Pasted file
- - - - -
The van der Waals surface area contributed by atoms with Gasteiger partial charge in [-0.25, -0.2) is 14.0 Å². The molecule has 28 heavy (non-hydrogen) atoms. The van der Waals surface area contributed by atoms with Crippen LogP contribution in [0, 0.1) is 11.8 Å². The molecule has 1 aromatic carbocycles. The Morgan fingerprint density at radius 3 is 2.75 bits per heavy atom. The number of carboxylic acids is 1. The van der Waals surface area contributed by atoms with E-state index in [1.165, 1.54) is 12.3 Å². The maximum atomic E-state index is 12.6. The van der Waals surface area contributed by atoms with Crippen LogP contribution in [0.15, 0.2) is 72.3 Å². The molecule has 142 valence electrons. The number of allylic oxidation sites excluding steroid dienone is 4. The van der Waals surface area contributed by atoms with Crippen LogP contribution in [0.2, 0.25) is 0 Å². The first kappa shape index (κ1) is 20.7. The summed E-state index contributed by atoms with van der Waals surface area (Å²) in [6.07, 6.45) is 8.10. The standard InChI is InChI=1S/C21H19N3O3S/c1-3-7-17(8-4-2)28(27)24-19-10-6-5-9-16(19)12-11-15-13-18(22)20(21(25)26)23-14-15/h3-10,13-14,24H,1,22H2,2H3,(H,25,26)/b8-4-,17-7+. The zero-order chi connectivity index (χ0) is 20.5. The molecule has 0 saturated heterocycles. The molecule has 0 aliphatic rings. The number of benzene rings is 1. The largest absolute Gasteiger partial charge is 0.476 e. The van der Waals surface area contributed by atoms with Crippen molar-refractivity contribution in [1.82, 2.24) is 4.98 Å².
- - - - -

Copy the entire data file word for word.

The van der Waals surface area contributed by atoms with Gasteiger partial charge in [-0.25, -0.2) is 14.0 Å². The molecule has 28 heavy (non-hydrogen) atoms. The van der Waals surface area contributed by atoms with Crippen LogP contribution in [0, 0.1) is 11.8 Å². The molecule has 1 aromatic carbocycles. The Morgan fingerprint density at radius 3 is 2.75 bits per heavy atom. The number of carboxylic acids is 1. The van der Waals surface area contributed by atoms with E-state index in [1.165, 1.54) is 12.3 Å². The maximum atomic E-state index is 12.6. The van der Waals surface area contributed by atoms with Crippen LogP contribution in [0.15, 0.2) is 72.3 Å². The molecule has 142 valence electrons. The number of allylic oxidation sites excluding steroid dienone is 4. The van der Waals surface area contributed by atoms with Crippen LogP contribution in [0.2, 0.25) is 0 Å². The first kappa shape index (κ1) is 20.7. The summed E-state index contributed by atoms with van der Waals surface area (Å²) in [6.07, 6.45) is 8.10. The standard InChI is InChI=1S/C21H19N3O3S/c1-3-7-17(8-4-2)28(27)24-19-10-6-5-9-16(19)12-11-15-13-18(22)20(21(25)26)23-14-15/h3-10,13-14,24H,1,22H2,2H3,(H,25,26)/b8-4-,17-7+. The zero-order chi connectivity index (χ0) is 20.5. The molecule has 0 saturated heterocycles. The molecule has 0 aliphatic rings. The number of benzene rings is 1. The largest absolute Gasteiger partial charge is 0.476 e. The van der Waals surface area contributed by atoms with Crippen molar-refractivity contribution in [1.82, 2.24) is 4.98 Å².